Satnews Daily
December 19th, 2016

China Preps Carbon Monitoring Satellite ... Not A Moment Too Soon As Nation Chokes On Smog

Another satellite launch will take place next week, this time it will be a Chinese satellite, TanSat, built to monitor carbon and the global distribution of the same—and not a moment too soon as the nation is one of the worst offenders. Dramatic photos are making their way into the world's news as China is suffering terrible smog bouts, with people decked out in medical masks and buildings are barely visible in the background. 

Named TanSat, as 'tan' is the Chinese word for carbon, the satellite is set to launch on a two-stage hypergolic Long March 2D carrier rocket from the Jiuquan Satellite Launch Centre in the Gobi Desert. Launch time is currently unconfirmed, but expected around 19:15 UTC on December 21, or 03:15 December 22 local time. TanSat will improve the understanding of global CO2distribution, beginning with its role in the carbon cycle and the ultimate contribution to climate change, and also track efforts to curb greenhouse gas emissions. The satellite is funded by the Ministry of Science and Technology (MOST) and implemented by the Chinese Academy of Sciences (CAS).

TanSat payloads undergoing testing (CIOMP).

The 620kg satellite will enter a 700km altitude Sun-synchronous orbit, where it is expected to operate for at least three years, with a revisit time of 16 days.

Tansat carries two main instruments: a high-resolution Carbon Dioxide Spectrometer for measuring the near-infrared absorption by CO2, and a Cloud and Aerosol Polarimetry Imager (CAPI) to compensate the CO2 measurement errors by high-resolution measurement of cloud and aerosol. According to the Changchun Institute of Optics, Fine Mechanics and Physics (CIOMP) under CAS, which developed the instruments, the CO2 detector will use optical remote sensing technology to examine the concentration of CO2 and other greenhouse gases in the air, while the atmospheric particulate matter sensor will analyze cloud and particulate matter to support the calculation of CO2 distribution.

Under the Paris climate deal agreed in December 2015 and ratified by China in September, the country has pledged to peak CO2 emissions by 2030 or earlier, and reduce CO2 emissions per unit of GDP by 60 to 65 percent from 2005 levels over the same time.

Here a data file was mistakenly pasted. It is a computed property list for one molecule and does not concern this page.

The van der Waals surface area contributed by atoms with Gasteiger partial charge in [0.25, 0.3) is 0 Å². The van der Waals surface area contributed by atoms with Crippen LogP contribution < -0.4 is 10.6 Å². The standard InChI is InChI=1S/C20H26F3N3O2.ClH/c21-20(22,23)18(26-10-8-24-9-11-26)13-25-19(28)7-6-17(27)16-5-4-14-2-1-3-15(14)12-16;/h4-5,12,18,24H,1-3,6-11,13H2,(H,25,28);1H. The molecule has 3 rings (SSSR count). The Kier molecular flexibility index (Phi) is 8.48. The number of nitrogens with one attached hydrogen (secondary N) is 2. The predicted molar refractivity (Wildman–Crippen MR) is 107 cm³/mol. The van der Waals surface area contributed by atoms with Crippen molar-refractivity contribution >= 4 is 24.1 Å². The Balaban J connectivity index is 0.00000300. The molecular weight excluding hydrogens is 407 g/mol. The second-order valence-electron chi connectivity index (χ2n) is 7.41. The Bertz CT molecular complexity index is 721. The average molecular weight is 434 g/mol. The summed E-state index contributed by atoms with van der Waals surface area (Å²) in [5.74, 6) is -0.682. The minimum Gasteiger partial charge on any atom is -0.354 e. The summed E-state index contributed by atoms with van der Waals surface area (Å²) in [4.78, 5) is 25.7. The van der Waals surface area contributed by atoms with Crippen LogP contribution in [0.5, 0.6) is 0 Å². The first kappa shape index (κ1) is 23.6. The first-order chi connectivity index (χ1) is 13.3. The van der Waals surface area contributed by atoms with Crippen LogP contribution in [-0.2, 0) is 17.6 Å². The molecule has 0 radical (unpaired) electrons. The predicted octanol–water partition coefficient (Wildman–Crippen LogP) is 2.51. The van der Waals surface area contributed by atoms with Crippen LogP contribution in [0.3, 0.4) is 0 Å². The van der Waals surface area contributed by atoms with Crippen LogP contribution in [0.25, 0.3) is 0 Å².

From the beginning of the industrial age, the atmospheric concentration of CO2 has increased from about 280 parts per million to over 400 ppm.

Zhengzhou, capital of Henan province, suffering haze on December 12. (Photo: CNS)

China is now the largest annual emitter of greenhouse gases (GHGs), and as the photo shows its cities are often afflicted by heavy smog. The United States remains the largest historical contributor to global GHG emissions.

TanSat will operate in different modes depending on whether the satellite is making observations over land or oceans and lighting conditions.

China had planned to use TanSat in concert with satellites from other actors, including those of the United States and European Space Agency, with talks taking place in the summer. 
The satellite platform carrying the instruments was developed by the Shanghai Institute of Microsystems and Information Technology (SIMIT), while the China Meteorological Administration (CMA) is responsible for the ground segment, which will receive and validate observation data.
The University of Leicester and University of Edinburgh in the United Kingdom are international partners in the project.

TanSat payload diagram (CIOMP).

A successful launch would mean a record 20th success for China in a calendar year. One failure, an underperforming third stage in during the launch of Gaofen-10 in September, means that while China made a national record 20 launches in 2016, it currently ties with 2012 and 2015 on 19 successful launches.

TanSat could be followed by another three launches in an intense finish to a massive year, including Gaojing-1 remote sensing satellites from Taiyuan, Jilin-1 video satellite and smaller payloads from Jiuquan on a solid-fuelled Kuaizhou-1 rocket, and the TXJSSY-2 Communications Engineering Test Satellite on a Long March 3B from Xichang.

These would round off a breakthrough year that has seen the successful launch of two new cryogenic rockets, including the massive Long March 5, a human spaceflight mission, Shenzhou-11, in preparation for the country’s space station, and intriguing space science missions.